Carole, 40, disappeared from the family home in Bournemouth in 1985 – when her daughter Sam was just 16. Carole’s husband, Russell Causley, has twice been convicted of her murder (one conviction was quashed and led to a retrial) and remains in prison. But he refuses to reveal what he did with Carole’s body.
At his second conviction, in April 2004, the judge told him: ‘Not only did you kill your wife and somehow dispose of her body, you left your daughter in a permanent state of ignorance as to her mother’s fate.’
Sam, and her son Neil’s, desperate search to find Carole’s body was the subject of a recent TV documentary called The Investigator – led by investigative journalist Mark Williams Thomas.
Sam, 48, of Northants, says: “I feel as if I am failing as a daughter in not being able to give my mum a funeral. It’s bad enough to have a loved one murdered – it’s horrific. “But afterwards you want to take them out of that horrible situation. You have this overwhelming yearning to almost ‘cuddle’ them – to ensure they now feel safe and secure. As human beings we have a right to be brought safely into the world and a right to leave it peacefully, and with dignity,” says Sam, an assistant site manager, and mum to Neil, 26, a senior recruitment consultant.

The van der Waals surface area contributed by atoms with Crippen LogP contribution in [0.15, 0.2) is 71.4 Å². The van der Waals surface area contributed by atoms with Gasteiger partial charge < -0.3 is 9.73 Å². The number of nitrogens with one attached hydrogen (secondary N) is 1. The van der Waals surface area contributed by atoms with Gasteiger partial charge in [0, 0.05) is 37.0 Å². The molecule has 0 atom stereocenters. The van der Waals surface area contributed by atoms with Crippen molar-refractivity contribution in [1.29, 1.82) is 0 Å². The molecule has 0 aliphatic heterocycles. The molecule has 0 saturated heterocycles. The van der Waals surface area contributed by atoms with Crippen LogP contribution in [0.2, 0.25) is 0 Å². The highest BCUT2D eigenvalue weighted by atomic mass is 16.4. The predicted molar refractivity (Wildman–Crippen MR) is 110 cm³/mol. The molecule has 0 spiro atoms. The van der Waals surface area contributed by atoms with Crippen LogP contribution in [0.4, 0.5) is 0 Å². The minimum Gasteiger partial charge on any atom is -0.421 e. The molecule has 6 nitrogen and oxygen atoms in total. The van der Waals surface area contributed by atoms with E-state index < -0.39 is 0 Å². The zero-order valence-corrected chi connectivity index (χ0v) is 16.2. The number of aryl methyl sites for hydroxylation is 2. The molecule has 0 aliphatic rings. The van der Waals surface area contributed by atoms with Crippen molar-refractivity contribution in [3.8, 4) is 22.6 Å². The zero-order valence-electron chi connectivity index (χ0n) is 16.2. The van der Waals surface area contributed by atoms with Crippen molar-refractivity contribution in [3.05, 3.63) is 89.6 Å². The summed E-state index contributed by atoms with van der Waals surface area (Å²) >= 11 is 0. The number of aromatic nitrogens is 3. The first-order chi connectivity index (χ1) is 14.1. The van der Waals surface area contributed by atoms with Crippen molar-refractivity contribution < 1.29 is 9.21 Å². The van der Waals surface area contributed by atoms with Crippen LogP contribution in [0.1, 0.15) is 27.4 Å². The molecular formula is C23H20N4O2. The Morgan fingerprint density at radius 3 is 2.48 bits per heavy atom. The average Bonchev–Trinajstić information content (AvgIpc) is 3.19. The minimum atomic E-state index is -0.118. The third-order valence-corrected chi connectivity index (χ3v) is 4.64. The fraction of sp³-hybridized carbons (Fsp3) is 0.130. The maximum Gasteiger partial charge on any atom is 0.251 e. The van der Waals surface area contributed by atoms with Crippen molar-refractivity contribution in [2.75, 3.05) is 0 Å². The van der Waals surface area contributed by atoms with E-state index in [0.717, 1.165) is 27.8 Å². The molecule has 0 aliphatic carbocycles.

“These killers are denying us that right and it is beyond the realms of acceptability in a civilised society. “I would hope that, at the point of sentence, the judge makes it abundantly clear that it’s not just the crime of murder that has been committed; the killer has taken away the family’s right to a funeral – and they don’t have that right.
In order to be rehabilitated surely the killer needs to say: ‘ok, this is what happened – I give you back this person I took from you to have power over you’.’ “Until then the family can never move on. You’re constantly revisiting the thoughts of ‘why’ and ‘where’. Just because time has been served doesn’t mean families have moved on from this.
It never stops. It’s great that we have a justice system, and forensic science, where we can secure murder convictions without a body. But the worry is that we become satisfied just with the confiction and forget just how necessary it is for the family to have that funeral. “If the police have done all that they can and the offender won’t work with them to locate a body then life should mean life. The Home Secretary and the Government should be able to say ‘it is beyond acceptable, in this day and age, for families to go through this much extra pain’.